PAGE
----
Sicily

The site of Sicily foreshadowed, long before man's advent on our globe, the mighty part that it would play in history. The Mediterranean had not then the aspect which it bears to-day. Across its surface stretched two isthmuses, one of which severed it from the Atlantic, and joined Gibraltar with Morocco; the other, a thousand miles to the eastward, divided it into two great basins, and formed between them a gigantic causeway, eighty miles in length, connecting Sicily and Tunis. Of this not only do geology and deep-sea soundings furnish ample proof, but the discovery in Sicily of many bones of extinct tropical animals shows that these creatures formerly made their way by land from Africa to southern Europe. A sinking of the earth-crust caused at last these two partitions to subside; and while the waves of the Atlantic rushed in through the opening now-known as the Straits of Gibraltar, the waters of the two interior basins also met and mingled over the sunken ridge which had divided them. Thus there appeared for the first time - although as yet unseen by any human eye - the noble spectacle of a united Mediterranean, linked at Gibraltar with the oceans of the outer world, and covering substantially the same area we have always known. Of the four termini of these submerged isthmuses three proved of great historical importance. The influence of Morocco only has been insignificant; but its huge vis--vis, Gibraltar, through the three great periods of its prominence, - Pagan, Arabic, and Christian, - has loomed successively on the horizon of the past as the Pillar of Hercules, the Mountain of the Moors, and the stupendous Fortress of Great Britain. Still more remarkable were the two extremities of the vanished isthmus which had stretched from Sicily to Africa. For near its southern end there rose, about the middle of the ninth century before Christ, - that is to say, one hundred years before the founding of Rome, - the famous Tyrian colony of Carthage, which flourished in unbroken glory and prosperity for seven hundred years, and during many centuries possessed such mastery of the sea, that its ambassadors boasted that the Romans could not even wash their hands in the Mediterranean without permission from the Carthaginians. Meanwhile, directly opposite to this superbly rich and powerful metropolis lay, at the other terminus of the sunken causeway, Trinacria or Sicily, which was not only the largest island of the Mediterranean, but also occupied its central point.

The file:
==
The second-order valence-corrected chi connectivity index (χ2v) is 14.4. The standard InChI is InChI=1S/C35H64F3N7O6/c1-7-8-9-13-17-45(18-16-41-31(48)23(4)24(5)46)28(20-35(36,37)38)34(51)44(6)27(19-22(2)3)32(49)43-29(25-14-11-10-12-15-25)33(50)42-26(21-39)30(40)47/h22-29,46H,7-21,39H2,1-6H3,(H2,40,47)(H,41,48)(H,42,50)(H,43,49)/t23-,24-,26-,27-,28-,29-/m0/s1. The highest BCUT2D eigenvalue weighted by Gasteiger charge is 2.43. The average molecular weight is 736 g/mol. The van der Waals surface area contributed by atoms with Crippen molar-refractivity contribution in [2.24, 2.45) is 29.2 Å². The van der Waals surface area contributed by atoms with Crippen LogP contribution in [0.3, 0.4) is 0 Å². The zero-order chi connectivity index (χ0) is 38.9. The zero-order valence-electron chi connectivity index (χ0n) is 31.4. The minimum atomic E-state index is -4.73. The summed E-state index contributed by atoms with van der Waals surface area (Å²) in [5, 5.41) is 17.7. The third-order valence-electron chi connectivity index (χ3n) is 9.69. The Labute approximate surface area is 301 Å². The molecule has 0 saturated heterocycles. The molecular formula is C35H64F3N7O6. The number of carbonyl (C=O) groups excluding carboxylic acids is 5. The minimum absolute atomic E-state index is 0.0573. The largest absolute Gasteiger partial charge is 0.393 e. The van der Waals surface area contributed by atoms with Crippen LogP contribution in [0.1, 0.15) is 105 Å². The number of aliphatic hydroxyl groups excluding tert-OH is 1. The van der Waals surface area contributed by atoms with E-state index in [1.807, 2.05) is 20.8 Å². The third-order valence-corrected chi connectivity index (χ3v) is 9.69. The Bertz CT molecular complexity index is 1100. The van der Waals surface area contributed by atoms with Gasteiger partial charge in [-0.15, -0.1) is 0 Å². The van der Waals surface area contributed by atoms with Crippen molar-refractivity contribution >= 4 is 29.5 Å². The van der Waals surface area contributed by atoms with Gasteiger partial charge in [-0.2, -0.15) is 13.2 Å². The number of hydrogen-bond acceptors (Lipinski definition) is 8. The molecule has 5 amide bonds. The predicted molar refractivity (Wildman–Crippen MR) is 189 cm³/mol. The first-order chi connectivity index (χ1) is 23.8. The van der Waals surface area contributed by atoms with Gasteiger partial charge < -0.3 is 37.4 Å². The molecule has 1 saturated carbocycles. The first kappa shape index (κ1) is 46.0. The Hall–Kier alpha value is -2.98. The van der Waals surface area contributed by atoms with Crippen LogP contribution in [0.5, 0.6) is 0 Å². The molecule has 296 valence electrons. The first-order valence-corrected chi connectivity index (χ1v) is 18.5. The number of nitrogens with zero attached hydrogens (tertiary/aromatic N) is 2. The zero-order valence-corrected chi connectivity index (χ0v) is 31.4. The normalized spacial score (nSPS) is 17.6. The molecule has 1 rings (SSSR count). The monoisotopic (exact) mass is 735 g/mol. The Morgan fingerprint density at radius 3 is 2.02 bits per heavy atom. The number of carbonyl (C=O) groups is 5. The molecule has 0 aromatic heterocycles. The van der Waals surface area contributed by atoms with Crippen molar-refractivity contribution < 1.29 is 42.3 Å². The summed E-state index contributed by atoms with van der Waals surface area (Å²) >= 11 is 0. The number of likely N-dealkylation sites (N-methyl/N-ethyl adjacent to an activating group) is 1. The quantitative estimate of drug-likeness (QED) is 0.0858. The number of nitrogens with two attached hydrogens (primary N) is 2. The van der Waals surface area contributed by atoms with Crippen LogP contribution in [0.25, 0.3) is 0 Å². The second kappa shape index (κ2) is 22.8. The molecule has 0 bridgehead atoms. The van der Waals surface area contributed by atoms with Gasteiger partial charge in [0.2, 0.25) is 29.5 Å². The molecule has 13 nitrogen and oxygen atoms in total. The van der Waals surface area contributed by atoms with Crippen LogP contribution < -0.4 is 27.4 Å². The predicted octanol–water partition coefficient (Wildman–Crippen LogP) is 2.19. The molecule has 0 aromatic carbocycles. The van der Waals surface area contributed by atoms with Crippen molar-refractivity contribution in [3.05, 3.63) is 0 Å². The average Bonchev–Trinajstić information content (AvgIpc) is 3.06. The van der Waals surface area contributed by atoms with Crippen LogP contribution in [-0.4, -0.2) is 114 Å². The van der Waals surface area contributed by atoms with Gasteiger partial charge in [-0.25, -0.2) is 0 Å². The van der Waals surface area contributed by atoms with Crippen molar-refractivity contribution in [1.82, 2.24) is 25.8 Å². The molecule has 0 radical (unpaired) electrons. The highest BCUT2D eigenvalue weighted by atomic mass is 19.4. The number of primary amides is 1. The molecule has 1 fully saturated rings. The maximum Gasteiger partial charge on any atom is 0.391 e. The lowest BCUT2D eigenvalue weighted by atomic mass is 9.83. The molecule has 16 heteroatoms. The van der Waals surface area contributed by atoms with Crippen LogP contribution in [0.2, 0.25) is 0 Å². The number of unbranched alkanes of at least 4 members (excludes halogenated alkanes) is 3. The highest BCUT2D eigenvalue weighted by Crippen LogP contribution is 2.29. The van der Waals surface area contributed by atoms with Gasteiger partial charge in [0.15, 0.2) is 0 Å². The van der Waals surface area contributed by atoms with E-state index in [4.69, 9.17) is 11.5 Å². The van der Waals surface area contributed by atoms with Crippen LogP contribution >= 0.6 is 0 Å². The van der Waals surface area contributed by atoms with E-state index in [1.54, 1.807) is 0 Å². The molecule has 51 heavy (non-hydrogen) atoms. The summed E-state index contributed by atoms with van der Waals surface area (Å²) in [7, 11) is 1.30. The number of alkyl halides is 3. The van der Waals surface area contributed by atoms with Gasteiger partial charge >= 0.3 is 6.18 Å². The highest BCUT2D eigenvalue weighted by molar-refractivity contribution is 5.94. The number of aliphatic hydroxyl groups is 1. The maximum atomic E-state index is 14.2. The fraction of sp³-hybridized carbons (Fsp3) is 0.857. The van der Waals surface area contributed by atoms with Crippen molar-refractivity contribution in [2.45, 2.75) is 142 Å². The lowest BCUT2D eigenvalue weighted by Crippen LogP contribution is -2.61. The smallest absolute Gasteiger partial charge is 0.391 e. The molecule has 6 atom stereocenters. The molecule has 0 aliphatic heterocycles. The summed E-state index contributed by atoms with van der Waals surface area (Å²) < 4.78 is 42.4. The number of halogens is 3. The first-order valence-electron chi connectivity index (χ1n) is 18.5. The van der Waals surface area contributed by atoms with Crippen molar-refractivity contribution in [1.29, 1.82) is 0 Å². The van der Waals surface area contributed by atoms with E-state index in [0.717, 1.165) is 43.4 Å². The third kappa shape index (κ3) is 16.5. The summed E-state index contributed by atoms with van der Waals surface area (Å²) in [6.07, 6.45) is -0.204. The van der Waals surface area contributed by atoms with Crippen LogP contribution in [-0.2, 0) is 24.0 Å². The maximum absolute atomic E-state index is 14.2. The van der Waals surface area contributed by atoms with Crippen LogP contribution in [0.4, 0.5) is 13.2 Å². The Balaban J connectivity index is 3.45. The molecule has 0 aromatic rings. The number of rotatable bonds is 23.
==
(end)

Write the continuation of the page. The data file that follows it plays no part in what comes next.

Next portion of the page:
A Sicilian Youth, Grecian Type.

A Sicilian Youth, Grecian Type.

On The Coast Of Sicily.

On The Coast Of Sicily.

Accordingly, so long as the countries bordering on the Mediterranean constituted the whole of civilization, Sicily was the centre of the civilized world. How could it have been otherwise ? Its site was practically equidistant, eastward and westward, from both Spain and Egypt; northward and southward, from both Rome and Carthage. A strait but two miles wide divided it from Italy, of which it once had formed a part; and only fourscore miles of water rolled between its southern precipices and the sands of Africa. In fact, so tempting and convenient was this stepping-stone between the two great continents, that one might fancy a malicious deity had intentionally placed it there, as a perennial source of national contention. Moreover, as its classic name Trinacria denotes, Sicily was triangular.

A Sicilian Promontory.

A Sicilian Promontory.

Its ancient symbol was the head of Medusa, surrounded by three legs, indicative of the three extremities of the island.

A prettier representation of it would have been a splendid jewel with three facets, - one turned toward Europe, another toward Asia, and a third toward Africa. Such in reality was its situation; and each of these continents, looking toward the face confronting it, became enamored of its beauty, and sought to win the lovely prize behind it. Indeed, the history of Sicily for three thousand years is little save the record of her warlike suitors, all of whom, in their desperate struggles to possess her, often trampled her beneath their feet, and well-nigh caused her death from violence and loss of blood. No spot on earth has suffered more because of its desirable site and fatal gift of beauty. The number and variety of these conquerors are bewildering, but they at least attest the fascination of the object of their passion. Phoenicians, Greeks, Carthaginians, Romans, Arabs, Goths, Byzantines, Normans, Spaniards, French, and Italians have, during three millenniums, succeeded one another here; and all have left behind them traces of their sway, which render Sicily even now, despite her wretchedness and poverty, a land of wonderful attractiveness to thoughtful travelers. In fact, so interwoven with the history of Greece and Rome is this remarkable island of the Inland Sea, that Goethe rightly said of it: "Italy without Sicily leaves no image in the soul; Sicily is the Key to all".